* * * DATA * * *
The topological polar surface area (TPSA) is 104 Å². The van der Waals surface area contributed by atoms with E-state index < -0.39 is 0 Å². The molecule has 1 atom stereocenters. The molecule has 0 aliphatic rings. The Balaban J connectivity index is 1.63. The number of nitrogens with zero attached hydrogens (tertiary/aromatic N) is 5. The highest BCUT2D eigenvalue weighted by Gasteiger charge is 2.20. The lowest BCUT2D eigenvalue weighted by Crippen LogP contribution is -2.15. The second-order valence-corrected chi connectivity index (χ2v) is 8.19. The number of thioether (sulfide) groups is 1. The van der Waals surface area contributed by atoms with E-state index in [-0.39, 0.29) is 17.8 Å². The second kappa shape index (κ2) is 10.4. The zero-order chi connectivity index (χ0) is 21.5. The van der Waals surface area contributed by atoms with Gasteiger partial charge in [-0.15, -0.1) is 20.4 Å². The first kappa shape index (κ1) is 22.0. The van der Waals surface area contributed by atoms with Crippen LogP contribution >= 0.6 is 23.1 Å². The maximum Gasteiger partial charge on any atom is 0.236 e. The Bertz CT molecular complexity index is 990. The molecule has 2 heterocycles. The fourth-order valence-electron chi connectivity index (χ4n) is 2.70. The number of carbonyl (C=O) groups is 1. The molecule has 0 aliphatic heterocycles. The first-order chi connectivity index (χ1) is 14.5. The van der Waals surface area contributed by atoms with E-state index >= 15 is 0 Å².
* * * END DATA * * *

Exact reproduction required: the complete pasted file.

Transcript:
The topological polar surface area (TPSA) is 104 Å². The van der Waals surface area contributed by atoms with E-state index < -0.39 is 0 Å². The molecule has 1 atom stereocenters. The molecule has 0 aliphatic rings. The Balaban J connectivity index is 1.63. The number of nitrogens with zero attached hydrogens (tertiary/aromatic N) is 5. The highest BCUT2D eigenvalue weighted by Gasteiger charge is 2.20. The lowest BCUT2D eigenvalue weighted by Crippen LogP contribution is -2.15. The second-order valence-corrected chi connectivity index (χ2v) is 8.19. The number of thioether (sulfide) groups is 1. The van der Waals surface area contributed by atoms with E-state index in [-0.39, 0.29) is 17.8 Å². The second kappa shape index (κ2) is 10.4. The zero-order chi connectivity index (χ0) is 21.5. The van der Waals surface area contributed by atoms with Gasteiger partial charge in [-0.15, -0.1) is 20.4 Å². The first kappa shape index (κ1) is 22.0. The van der Waals surface area contributed by atoms with Crippen LogP contribution >= 0.6 is 23.1 Å². The maximum Gasteiger partial charge on any atom is 0.236 e. The Bertz CT molecular complexity index is 990. The molecule has 2 heterocycles. The fourth-order valence-electron chi connectivity index (χ4n) is 2.70. The number of carbonyl (C=O) groups is 1. The molecule has 0 aliphatic heterocycles. The first-order chi connectivity index (χ1) is 14.5. The van der Waals surface area contributed by atoms with E-state index >= 15 is 0 Å².